Two weeks ago, the U.S. Citizenship and Immigration Services (USCIS) Ombudsman released his 2008 Annual Report. Today the Ombudsman, Michael Dougherty, was at the Heritage Foundation with former INS Commissioner Doris Meissner and Heritage's James Carafano discussing the report's findings. According to the report, the Ombudsman's mission is to "identify areas in which individuals and employers have problems dealing with USCIS, and to the extent possible, propose changes to mitigate those problems."
The Ombudsman's job is important. Yet its statutory parameters only begin to touch on the vast problems with adjudications that have remained unsolved, many of them for two decades. For years, Immigration benefits (i.e., the granting of citizenship, permanent residence, employment authorization, etc.) within legacy INS was the foster child component of this foster child agency. Elevated in status - or quarantined, depending on your point of view - from its sibling functions of border control and internal immigration enforcement with the creation of the Department of Homeland Security after 9/11, USCIS has long been overrun by applications backlogs. These caseloads, poorly managed and inefficiently run, have for years bogged the agency down in legitimate criticisms from every quarter.
These problems make expanding the role of USCIS - say, with a guestworker program - impossible from a good-government perspective. How could any agency that cannot handle 3 million naturalization applications in a timely manner possibly handle 8 to 12 million guestworker applications? This is exactly the concern of the Ombudsman, and I am happy to report Mr. Dougherty, a former counsel to the Senate Judiciary Subcommittee on Homeland Security and Terrorism who spent months working on "comprehensive immigration reform" for Sen. Kyl (R-AZ), understands this well enough to have commissioned the think tank within DHS, the Homeland Security Institute, with a study to determine what resources and funding requirements it will take for USCIS to handle a guestworker program.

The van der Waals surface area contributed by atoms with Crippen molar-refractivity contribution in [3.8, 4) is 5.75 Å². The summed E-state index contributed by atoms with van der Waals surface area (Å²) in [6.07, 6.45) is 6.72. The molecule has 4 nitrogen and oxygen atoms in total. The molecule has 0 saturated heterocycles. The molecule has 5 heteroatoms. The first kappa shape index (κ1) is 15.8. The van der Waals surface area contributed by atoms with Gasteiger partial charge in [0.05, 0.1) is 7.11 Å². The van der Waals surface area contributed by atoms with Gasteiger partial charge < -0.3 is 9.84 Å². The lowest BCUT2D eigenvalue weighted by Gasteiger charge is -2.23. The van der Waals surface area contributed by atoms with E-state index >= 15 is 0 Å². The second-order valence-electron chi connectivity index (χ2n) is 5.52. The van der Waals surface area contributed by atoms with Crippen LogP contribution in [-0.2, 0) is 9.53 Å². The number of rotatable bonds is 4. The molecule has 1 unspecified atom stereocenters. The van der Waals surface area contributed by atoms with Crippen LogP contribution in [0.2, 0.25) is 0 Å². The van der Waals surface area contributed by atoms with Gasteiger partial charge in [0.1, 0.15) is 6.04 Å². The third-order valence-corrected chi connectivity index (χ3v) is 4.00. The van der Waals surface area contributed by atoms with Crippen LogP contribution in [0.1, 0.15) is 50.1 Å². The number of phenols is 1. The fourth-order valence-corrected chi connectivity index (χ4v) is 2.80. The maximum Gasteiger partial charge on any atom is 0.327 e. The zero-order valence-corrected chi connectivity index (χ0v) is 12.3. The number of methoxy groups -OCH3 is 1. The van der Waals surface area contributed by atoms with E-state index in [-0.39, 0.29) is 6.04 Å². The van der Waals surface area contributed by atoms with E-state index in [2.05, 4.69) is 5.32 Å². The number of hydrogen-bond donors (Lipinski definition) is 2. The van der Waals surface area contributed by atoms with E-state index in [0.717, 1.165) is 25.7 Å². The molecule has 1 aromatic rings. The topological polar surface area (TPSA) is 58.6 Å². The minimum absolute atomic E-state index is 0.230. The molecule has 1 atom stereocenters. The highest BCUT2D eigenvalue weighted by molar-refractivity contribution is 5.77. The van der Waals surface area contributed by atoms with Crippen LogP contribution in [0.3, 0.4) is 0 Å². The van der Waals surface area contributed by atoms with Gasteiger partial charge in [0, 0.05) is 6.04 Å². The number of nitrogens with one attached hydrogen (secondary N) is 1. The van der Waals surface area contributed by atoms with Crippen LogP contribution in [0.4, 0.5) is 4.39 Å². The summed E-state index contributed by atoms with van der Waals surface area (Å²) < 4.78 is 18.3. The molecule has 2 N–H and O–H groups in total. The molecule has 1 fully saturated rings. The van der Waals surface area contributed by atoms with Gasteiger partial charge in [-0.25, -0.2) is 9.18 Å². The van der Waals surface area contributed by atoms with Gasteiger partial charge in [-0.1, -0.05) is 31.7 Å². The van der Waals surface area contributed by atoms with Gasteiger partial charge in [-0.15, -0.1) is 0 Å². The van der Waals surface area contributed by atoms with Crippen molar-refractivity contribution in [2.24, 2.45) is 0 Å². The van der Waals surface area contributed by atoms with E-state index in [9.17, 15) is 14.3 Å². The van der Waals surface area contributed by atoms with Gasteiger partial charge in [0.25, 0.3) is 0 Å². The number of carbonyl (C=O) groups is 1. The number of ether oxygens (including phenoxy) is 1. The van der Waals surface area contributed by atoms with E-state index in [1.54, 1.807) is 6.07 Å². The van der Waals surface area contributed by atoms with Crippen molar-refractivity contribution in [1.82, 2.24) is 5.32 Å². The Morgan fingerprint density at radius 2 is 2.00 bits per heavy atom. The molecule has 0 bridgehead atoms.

While numbers and graphs make some of us woozy, these answers are necessary. USCIS can't do its job well now, according to Mr. Dougherty's report. I can't imagine the prognosis will be cheerio for a surge of 8 million-plus additional applications. Mr. Dougherty should be commended for not hiding under a rock and claiming this is not his issue, but the next Congress' and the next administration's.
What I do remain concerned about are things either briefly referenced or not discussed at all in this report. Take two comments in the report on page 44. These both seem major to me, considering that Secretary Chertoff has taken on ID verification and border security as top DHS priorities for 2008. For one, the fingerprint storage system is not up and running. Applicants come in, get fingerprints taken, and then the system automatically deletes them after 15 months. Just a tad inefficient, and not particularly helpful to national security either. In addition, the report notes that USCIS:
continues to operate without "wrap around" security checks, which are automatic and real-time security updates from the law enforcement community on individuals who violate criminal laws. With this capability, law enforcement would inform USCIS of any new security concerns that arise without the agency needing to request or resubmit biometrics from the applicant. USCIS stated in April 2008 correspondence to the Ombudsman that it does not expect this feature to be available in the near future.
Ooh la la. We still don't have biometrics cleanly infused in the immigration benefits system and we still are not sure that we are providing immigration benefits to those with a clean immigration history by verifying who they are, or that they have a clean record.
Thanks for letting me know Mr. Dougherty. I have some work to do.